In the third photo, I've shown the pinning tray in the cookie jar. The cookie jar does exactly what I need, that is, it diffuses the flash. But the pinning tray might be improved on. Other people seem to be pinning the insects they are photographing on the outside of an inverted Styrofoam cup, and shooting them from the side, rather than from the top. Apparently the curved sides of the cup result in less shadow. This in turn should result in less work with the GIMP. I'm considering either using the bottom of the cookie jar itself as a backdrop or maybe a section of . . . (read more)

April 7, 2012 -- Musings

"Down to Gehenna or up to the Throne, He travels fastest who travels alone."  Rudyard Kipling

First off, this isn't a post about Laphriini. If I had to give it a title, I would call it "The Importance of Picking the Right Group to Work On." Or, more specifically, the right-sized group. Or something like that, for as you will see I will wander more than a bit, and would like to keep a tad in reserve as a surprise. In short, it's an essay, and if you want to know what I have to say, you'll need to follow the path where it leads.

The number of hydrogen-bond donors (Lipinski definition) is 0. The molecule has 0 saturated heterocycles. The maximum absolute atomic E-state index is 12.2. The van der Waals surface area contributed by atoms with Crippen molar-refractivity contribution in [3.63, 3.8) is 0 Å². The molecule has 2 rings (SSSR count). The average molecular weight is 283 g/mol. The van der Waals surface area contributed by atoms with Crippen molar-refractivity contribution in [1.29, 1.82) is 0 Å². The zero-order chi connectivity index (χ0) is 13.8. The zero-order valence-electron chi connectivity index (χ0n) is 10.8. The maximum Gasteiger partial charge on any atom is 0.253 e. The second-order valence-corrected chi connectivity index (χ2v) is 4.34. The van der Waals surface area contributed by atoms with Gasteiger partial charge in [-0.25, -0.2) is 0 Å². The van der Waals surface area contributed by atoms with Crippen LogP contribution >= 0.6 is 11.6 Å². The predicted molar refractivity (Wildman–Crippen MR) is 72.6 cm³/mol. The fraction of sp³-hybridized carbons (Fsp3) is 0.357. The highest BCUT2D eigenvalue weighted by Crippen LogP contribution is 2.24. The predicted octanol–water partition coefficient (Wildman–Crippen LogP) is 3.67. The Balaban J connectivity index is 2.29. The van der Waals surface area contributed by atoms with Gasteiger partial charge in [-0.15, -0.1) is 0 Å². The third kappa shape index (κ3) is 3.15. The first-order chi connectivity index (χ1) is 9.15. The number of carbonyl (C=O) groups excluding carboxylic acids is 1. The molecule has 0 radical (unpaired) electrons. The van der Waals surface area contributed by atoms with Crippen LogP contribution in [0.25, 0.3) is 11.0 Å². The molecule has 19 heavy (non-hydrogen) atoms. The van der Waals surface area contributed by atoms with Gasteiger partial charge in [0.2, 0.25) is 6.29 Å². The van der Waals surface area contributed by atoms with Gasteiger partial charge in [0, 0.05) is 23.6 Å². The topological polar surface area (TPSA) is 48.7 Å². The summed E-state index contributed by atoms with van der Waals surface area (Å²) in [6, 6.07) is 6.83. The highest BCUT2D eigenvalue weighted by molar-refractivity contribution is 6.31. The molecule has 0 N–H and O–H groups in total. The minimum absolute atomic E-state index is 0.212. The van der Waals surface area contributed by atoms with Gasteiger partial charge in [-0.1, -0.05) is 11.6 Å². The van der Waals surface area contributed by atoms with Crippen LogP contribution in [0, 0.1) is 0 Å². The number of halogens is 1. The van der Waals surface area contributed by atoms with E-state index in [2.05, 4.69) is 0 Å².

I just turned 60 a few months ago--which is that age where you think a lot about what you've done and still hope to do. And in thinking I've realized that there wouldn't be enough time in five lifetimes to do what I'd originally thought possible with asilids in just this one, at least without essentially becoming a machine and boring myself to death. The Asilidae is a huge group. There are many North American genera I've never even seen specimens of in a museum, much less in the field. Even for the Laphriini, it would have taken me a lifetime to collect every species I've covered. And that's just collecting them as adult flies with a net. If I'd wanted to collect larvae and rear them through that alone would take several lifetimes more.

I've always had a secret envy of people who in their spare time worked on small, well-defined groups, with limited distributions. For example, in the middle of the last century Mont Cazier worked on apiocerids--a small strange group of flower-feeding flies that superficially look a little like asilids. In his entire life he only published three papers on them--but two were of book length. The catch of course is that you have to live where your critters occur; Cazier spent his summers in Arizona, and apiocerids are distributed throughout the southwestern deserts. It's of little use to anybody and especially to yourself to work on a group that's found so far away you'll be lucky to ever see a member alive. You might be able to do this if you work in a museum, but even so it's a fool's game. Nothing is really complete or satisfying unless you can easily relate structure to behavior, behavior to habitat, habitat to distribution, and all of the previous to some sort of story of . . . (read more)